AD : You’re repatriated, you have been repatriated, in an administrative sense. ANON: Exactly … so, repatriated in all the sense ! Not only administrative [He laughs] … that’s why I was talking about, just now, about … integration, actually, into the metropole, because repatriation is still something… it’s quite strange because throughout the whole trip, for me, it didn’t shock me at all. But form the moment when there were ‘pieds-noirs’ on dry land in Marseille, the mulling over of it all really began … Because we saw the cadres which arrived as well, with all the clothes, all the little bits that we had over there, because they called them the cadres …
AD : What are they ? ANON: The cadres are these iron things with door where you put clothes, you know, like those thing that travel on the … oh what is it called in French? [ He laughsAD : I dunno, cupboards ? What is it, wardrobe? ANON: They’re kind of … containers !
AD : Oh, containers ! ANON: Containers.
AD : Because you had sent some of your belongings by container ? ANON: Yes, we got them back after. But what they put in containers, they called them cadres, but in the containers, actually, it was all the books, clothes, it was, eh … irons, televisions – no, there was no TV at the time – radios, things, stuff … And all of that arrived in containers, you know!
AD : Oh yes! So you managed to recuperate some of your furniture ? ANON: Not all of it. Because the furnishings and all that remained behind over there, and we salvaged from memory our clothes, actually. And important bits of paperwork, admin …
AD : You mentioned beds ! ANON: No !
AD : Ah no, I dunno, I misunderstood. ANON: No, no, no, not beds. No, no.
AD : So just clothes ! ANON: Clothes, yes, clothes, papers, shoes …
AD : Objects… ANON: Yes, yes, that’s it, No, no, there were no beds. Oh no, no! No, no, there was none of that. It was really just the essentials. Only the essentials left and the rest, it must have been given out to people in the neighbourhood, I think. I think so.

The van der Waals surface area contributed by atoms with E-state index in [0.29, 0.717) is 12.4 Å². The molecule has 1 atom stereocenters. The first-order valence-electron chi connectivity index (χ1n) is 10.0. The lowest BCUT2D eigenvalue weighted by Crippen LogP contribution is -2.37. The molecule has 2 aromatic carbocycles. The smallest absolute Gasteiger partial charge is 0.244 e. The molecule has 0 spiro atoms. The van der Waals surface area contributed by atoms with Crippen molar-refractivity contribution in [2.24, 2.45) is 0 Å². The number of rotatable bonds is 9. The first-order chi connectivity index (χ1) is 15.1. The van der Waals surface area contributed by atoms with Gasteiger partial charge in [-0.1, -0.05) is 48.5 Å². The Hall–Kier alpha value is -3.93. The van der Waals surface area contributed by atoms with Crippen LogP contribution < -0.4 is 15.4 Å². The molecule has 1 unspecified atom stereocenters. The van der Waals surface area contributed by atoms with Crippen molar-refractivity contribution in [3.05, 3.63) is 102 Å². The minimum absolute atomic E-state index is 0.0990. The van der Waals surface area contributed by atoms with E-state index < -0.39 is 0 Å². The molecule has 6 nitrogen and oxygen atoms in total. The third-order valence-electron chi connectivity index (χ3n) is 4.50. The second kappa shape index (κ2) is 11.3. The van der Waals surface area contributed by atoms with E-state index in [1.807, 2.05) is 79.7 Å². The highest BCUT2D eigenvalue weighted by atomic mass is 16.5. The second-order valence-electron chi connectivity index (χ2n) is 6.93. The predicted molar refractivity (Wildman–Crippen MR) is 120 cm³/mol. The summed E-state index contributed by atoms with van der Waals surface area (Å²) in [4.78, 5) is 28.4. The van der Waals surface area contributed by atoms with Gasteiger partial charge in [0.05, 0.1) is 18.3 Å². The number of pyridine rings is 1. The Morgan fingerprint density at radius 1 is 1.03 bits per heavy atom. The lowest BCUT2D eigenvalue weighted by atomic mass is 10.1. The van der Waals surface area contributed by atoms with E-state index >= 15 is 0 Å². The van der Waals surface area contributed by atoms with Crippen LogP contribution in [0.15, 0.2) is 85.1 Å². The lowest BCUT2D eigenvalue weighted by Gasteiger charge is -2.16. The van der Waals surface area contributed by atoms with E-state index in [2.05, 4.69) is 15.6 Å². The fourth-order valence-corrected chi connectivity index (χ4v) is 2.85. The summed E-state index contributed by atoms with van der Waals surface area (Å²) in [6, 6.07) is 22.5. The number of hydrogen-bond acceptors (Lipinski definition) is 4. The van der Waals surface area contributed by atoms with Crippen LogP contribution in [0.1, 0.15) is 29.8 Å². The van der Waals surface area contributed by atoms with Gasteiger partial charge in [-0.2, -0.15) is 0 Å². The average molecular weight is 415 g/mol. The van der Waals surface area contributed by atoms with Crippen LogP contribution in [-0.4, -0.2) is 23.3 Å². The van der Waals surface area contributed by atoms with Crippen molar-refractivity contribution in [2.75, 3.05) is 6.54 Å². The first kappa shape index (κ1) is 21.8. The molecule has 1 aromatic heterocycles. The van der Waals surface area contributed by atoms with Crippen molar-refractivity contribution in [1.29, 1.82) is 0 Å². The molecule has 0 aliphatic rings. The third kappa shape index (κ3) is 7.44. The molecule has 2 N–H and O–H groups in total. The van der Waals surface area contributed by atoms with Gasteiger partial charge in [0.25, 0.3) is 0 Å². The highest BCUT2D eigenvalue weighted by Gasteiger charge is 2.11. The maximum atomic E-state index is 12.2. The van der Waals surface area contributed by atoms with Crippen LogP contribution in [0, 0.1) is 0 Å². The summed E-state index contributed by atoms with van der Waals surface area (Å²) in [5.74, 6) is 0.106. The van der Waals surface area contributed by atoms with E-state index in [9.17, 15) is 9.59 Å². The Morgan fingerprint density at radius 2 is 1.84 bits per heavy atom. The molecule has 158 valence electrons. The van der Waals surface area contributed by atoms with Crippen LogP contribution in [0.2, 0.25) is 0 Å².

AD : So, repatriated? ANON: So, repatriated was that, it’s the container, it’s opening the contained, I remember, my mother who was crying while opening the contained, because it was all rotten. He had been on the quayside in Marseille for a long time, and we had to throw much of it away. Repatriated, for me … for me, now, because at the time … yeah, it was, it was through integration, actually. It had a link with integration. In what way, I don’t know, I couldn’t tell you, pfff … a repatriation, it’s …
AD : So, do you feel a bit ‘repatriated’ ? ANON: Oh yes! Oh yes, yes, yes ! Well, I wasn’t home, actually … I mean, I wasn’t at home anymore. And … yeah, I wasn’t at home anymore, and the problem is that, it’s a bit like everyone during this kind of event, actually, you’re in a place where there is a circle, an environment, etc., and it is brutally smashed up. And when you get to the other side, actually, there’s nothing. You have to rebuild! For a kid, that can be hard as well! And it’s from that moment that, well, you don’t understand anything anymore, you don’t understand anything anymore … you just try to … to create, well, a new hub, you know, and areas of interest … not the same that we had, but actually, you tend to seek out the same ones, uh … and you go from discovery to discovery, actually, at my age. At the age I had when I was repatriated.